The announcement that only veterans who have seen service will be used in the army of occupation is taken to mean that the men in some of the large calls of last summer will be home some time during the winter. The boys who left here for Camp Gordon on July 26, for instance, are in this class, as but very few of them ever reached the front lines. They were among the very last to embark for France, because the influenza epidemic stopped all sailings soon after their departure, and most of them are expected to return soon, or as soon as men are started direct from France, which is not yet being done.
Bagged Four Alone
Harry Dreeszen, of Lidderdale, has written County Auditor John C. Wohlenberg advising him that Mr. Dreeszen, just before the end of the fighting, had the honor of bringing into camp four German soldiers and a machine gun which he had captured all by his lonesome. Mr. Dreeszen stated that pulling off a stunt of this kind made him feel that he might be a man some day, after all. He and Mr. Wohlenberg are cousins.
Lieut. Weeks In Northern Russia
Carroll Boy Now Fighting The Bolsheviki Troops
Tells of Wild Country
And Still Wilder People — Has Been in Action Several Times and Praises Valor of Yankee Troops — Misses His Jewelry Tools.
E. W. Zinser, of this city, has recently received a letter from First Lieutenant Glenn N. Weeks, of the 339th Infantry, which is at present engaged in fighting the Bolsheviki in northern Russia. Mr. Weeks was employed in the Zinser jewelry store before leaving for the army, and The Times is delighted to be able to print his letter for the information of his scores of friends in this community:
Northern Russia, Nov. 5, 1918.
Mr. E. W. Zinser, Carroll, Iowa.
Dear Mr. Zinser and Friends in the store: We are again at the front, and having lots of fun shooting up the Bolsheviks. I don't remember when or where I was when I wrote you last. I better start near our "debut" into Russia. We arrived in Archangel on the fourth of September. Our stop there however was very short, we got on a barge and went up the river, and it only took a few days on the barge, after which we started over land and we soon had action.
Our Division were, whatever you want to call it, lucky or unlucky. Our entire outfit was in action before we had been across a month. Of course some in France and some here. Out of our division our regiment was the only one sent up here, the rest went to France. You see we were a replacement division, because we were considered one of the best. Our men did not need any further training. In fact, they say the Americans take to the fighting like ducks to water.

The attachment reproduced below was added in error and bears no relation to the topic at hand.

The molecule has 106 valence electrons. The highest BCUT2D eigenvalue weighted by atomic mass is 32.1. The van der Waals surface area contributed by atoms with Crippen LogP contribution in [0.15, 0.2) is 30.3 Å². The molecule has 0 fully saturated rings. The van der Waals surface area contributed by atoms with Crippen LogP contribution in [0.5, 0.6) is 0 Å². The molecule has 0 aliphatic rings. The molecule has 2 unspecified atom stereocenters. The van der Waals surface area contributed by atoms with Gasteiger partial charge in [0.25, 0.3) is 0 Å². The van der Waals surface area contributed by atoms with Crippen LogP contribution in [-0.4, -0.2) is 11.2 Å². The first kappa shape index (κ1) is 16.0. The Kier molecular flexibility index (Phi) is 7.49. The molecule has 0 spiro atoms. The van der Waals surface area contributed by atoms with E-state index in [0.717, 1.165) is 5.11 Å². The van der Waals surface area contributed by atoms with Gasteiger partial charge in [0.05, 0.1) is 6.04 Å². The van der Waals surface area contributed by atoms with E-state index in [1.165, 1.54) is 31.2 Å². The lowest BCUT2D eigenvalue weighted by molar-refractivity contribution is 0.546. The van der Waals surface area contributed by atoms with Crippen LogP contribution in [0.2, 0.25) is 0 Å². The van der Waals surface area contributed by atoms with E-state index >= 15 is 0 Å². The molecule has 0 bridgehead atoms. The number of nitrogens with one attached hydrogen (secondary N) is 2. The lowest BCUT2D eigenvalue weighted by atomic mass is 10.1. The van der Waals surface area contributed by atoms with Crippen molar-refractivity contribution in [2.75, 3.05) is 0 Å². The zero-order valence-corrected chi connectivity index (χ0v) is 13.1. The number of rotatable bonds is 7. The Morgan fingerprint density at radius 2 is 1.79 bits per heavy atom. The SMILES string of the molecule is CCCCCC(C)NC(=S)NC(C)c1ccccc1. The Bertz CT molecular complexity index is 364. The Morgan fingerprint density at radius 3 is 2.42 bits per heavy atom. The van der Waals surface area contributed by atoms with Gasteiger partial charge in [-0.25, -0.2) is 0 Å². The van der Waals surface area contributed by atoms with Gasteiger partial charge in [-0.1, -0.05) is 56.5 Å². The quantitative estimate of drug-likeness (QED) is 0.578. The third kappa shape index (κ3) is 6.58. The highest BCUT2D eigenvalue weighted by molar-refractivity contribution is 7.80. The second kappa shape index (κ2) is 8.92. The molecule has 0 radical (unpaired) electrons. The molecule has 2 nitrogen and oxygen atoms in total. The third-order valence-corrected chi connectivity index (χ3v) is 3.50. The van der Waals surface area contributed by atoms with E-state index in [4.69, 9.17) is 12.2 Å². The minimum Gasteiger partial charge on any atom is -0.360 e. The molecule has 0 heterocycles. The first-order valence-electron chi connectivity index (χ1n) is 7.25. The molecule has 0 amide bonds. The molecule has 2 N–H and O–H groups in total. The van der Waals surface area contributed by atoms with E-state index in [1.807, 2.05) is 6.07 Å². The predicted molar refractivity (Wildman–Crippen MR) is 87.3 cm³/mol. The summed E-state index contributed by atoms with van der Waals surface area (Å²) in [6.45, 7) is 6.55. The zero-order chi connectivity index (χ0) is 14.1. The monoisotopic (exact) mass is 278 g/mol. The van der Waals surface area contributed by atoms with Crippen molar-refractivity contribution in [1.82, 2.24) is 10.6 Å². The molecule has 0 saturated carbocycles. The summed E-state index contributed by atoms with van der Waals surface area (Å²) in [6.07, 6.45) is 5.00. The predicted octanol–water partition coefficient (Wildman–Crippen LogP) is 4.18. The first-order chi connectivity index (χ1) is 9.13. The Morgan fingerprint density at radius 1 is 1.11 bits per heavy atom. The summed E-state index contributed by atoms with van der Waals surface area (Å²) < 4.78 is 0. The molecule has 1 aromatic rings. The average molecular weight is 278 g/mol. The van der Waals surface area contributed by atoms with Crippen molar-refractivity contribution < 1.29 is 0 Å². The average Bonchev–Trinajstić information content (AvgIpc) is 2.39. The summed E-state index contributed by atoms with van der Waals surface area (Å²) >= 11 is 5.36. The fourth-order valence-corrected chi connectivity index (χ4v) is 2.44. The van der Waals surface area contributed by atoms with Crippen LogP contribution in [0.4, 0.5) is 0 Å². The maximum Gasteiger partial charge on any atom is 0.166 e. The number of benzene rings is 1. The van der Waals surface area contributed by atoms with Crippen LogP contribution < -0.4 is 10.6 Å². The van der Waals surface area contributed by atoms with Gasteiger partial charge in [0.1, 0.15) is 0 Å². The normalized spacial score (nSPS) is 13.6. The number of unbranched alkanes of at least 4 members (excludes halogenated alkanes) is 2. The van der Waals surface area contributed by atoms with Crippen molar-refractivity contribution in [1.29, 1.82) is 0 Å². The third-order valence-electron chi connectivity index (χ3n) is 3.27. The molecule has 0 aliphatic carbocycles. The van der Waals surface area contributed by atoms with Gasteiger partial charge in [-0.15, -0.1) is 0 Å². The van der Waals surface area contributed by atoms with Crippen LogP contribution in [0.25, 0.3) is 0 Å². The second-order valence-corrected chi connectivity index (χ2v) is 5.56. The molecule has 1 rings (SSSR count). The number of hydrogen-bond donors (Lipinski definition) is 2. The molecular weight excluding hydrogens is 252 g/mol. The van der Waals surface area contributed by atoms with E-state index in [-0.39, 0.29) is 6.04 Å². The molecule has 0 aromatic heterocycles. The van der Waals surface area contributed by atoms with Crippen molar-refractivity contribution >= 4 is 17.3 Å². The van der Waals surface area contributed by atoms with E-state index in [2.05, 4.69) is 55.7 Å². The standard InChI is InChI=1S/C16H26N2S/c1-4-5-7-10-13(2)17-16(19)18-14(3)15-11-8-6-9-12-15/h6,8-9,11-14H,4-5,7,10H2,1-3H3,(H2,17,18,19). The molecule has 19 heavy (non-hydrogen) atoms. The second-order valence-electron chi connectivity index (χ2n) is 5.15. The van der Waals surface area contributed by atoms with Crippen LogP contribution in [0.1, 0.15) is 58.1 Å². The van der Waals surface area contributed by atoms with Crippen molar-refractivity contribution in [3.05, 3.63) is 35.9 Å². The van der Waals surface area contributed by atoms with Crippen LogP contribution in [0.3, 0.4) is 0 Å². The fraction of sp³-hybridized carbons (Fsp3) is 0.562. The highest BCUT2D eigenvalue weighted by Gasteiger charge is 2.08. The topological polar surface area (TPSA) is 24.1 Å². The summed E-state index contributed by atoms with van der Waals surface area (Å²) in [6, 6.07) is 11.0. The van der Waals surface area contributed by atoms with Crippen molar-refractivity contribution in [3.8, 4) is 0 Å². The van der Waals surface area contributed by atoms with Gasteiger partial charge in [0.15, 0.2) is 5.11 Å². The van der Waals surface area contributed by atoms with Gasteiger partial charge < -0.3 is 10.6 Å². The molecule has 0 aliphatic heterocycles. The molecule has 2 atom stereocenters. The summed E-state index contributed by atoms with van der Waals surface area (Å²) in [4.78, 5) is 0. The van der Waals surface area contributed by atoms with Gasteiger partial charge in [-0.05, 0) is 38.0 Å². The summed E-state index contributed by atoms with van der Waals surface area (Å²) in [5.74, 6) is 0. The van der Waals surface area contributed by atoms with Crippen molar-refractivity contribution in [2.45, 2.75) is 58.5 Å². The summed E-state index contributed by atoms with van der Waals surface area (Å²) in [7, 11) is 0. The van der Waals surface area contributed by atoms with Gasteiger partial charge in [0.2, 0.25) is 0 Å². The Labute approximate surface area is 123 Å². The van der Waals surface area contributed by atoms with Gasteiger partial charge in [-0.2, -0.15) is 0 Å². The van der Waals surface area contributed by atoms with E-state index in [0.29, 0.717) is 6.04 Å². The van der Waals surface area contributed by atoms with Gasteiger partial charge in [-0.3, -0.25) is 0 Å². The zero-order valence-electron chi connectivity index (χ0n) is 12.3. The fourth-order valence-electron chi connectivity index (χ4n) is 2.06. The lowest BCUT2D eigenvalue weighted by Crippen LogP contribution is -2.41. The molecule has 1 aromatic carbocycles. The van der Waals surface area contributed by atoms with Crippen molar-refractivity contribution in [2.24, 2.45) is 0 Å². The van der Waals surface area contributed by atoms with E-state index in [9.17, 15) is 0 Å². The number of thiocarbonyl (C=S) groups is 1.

Of course up here it is different. We not only have trench warfare, but we have the good old maneuver kind. Here you can use your head and save your men, while over there it is always an advance directly to your front. For instance, we have inflicted some terrible losses on the enemy and our casualties have been almost nothing. We have taken a great number of prisoners and so far we haven't had any Americans taken. One good thing with our boys, they will not give up no matter what odds are against them. We prefer death to torture, and believe me they are sure barbarous.
Northern Russia is mostly timber, and every few miles there is a break of about a mile square with a village stuck in to break the monotony. The villages are built along the rivers, which is their only means of communication with the rest of the country. Of course we are not near the railroads, however we have a force operating over there. My chum's outfit is over with them.
You should hear the orders which come from Bolsheviki headquarters. They order them to advance 300 versts (1 verst is 2/3 of a mile) so they can spend the winter in Archangel. They are now only about eight versts from here, and believe me they are going to have a sweet time getting by us, let alone taking the positions we occupy to our rear.
Do you know I have wished many times I had brought a few of my jewelry tools with me, so I could at least clean my watch. They have houses they call jewelry stores, but if they didn't tell you about it you would never suspect what they were. The store itself is one room which is part of the jeweler's log house. And their tools are certainly crude. No lathe of course. But I saw one Boley stakeing tool, just a small one of course. I went in and cleaned a couple of watches, my own and another officer's. They have no saw dust, in fact they never heard of it.